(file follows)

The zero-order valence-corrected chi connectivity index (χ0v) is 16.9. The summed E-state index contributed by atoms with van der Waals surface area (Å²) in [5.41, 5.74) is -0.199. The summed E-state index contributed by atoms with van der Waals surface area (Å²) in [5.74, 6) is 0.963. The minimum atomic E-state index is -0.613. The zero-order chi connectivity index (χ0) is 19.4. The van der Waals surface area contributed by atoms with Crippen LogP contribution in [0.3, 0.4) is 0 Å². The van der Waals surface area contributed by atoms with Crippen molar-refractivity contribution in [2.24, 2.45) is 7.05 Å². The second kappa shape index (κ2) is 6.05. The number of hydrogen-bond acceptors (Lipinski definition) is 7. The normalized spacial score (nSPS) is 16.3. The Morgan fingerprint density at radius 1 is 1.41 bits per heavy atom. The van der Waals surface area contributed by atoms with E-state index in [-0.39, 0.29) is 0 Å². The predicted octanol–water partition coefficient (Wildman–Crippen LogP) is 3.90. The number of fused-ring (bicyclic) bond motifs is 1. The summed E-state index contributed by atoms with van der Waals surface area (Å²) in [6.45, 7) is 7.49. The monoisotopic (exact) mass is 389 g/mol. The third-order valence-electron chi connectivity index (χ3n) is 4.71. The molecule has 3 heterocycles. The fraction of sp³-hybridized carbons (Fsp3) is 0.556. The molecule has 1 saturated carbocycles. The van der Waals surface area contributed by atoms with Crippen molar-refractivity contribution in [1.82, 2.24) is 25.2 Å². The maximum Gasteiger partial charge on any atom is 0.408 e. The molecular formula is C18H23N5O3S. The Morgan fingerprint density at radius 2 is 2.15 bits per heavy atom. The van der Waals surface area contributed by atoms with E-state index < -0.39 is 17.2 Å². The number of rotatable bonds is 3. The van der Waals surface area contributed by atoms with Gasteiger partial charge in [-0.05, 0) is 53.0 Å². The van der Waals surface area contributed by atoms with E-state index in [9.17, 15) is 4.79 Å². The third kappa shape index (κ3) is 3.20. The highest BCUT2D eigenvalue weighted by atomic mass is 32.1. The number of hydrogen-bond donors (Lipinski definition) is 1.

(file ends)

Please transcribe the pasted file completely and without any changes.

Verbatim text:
The zero-order valence-corrected chi connectivity index (χ0v) is 16.9. The summed E-state index contributed by atoms with van der Waals surface area (Å²) in [5.41, 5.74) is -0.199. The summed E-state index contributed by atoms with van der Waals surface area (Å²) in [5.74, 6) is 0.963. The minimum atomic E-state index is -0.613. The zero-order chi connectivity index (χ0) is 19.4. The van der Waals surface area contributed by atoms with Crippen LogP contribution in [0.3, 0.4) is 0 Å². The van der Waals surface area contributed by atoms with Crippen molar-refractivity contribution in [2.24, 2.45) is 7.05 Å². The second kappa shape index (κ2) is 6.05. The number of hydrogen-bond acceptors (Lipinski definition) is 7. The normalized spacial score (nSPS) is 16.3. The Morgan fingerprint density at radius 1 is 1.41 bits per heavy atom. The van der Waals surface area contributed by atoms with E-state index in [-0.39, 0.29) is 0 Å². The predicted octanol–water partition coefficient (Wildman–Crippen LogP) is 3.90. The number of fused-ring (bicyclic) bond motifs is 1. The summed E-state index contributed by atoms with van der Waals surface area (Å²) in [6.45, 7) is 7.49. The monoisotopic (exact) mass is 389 g/mol. The third-order valence-electron chi connectivity index (χ3n) is 4.71. The molecule has 3 heterocycles. The fraction of sp³-hybridized carbons (Fsp3) is 0.556. The molecule has 1 saturated carbocycles. The van der Waals surface area contributed by atoms with Crippen molar-refractivity contribution in [1.82, 2.24) is 25.2 Å². The maximum Gasteiger partial charge on any atom is 0.408 e. The molecular formula is C18H23N5O3S. The Morgan fingerprint density at radius 2 is 2.15 bits per heavy atom. The van der Waals surface area contributed by atoms with E-state index < -0.39 is 17.2 Å². The number of rotatable bonds is 3. The van der Waals surface area contributed by atoms with Gasteiger partial charge in [-0.05, 0) is 53.0 Å². The van der Waals surface area contributed by atoms with E-state index in [9.17, 15) is 4.79 Å². The third kappa shape index (κ3) is 3.20. The highest BCUT2D eigenvalue weighted by atomic mass is 32.1. The number of hydrogen-bond donors (Lipinski definition) is 1.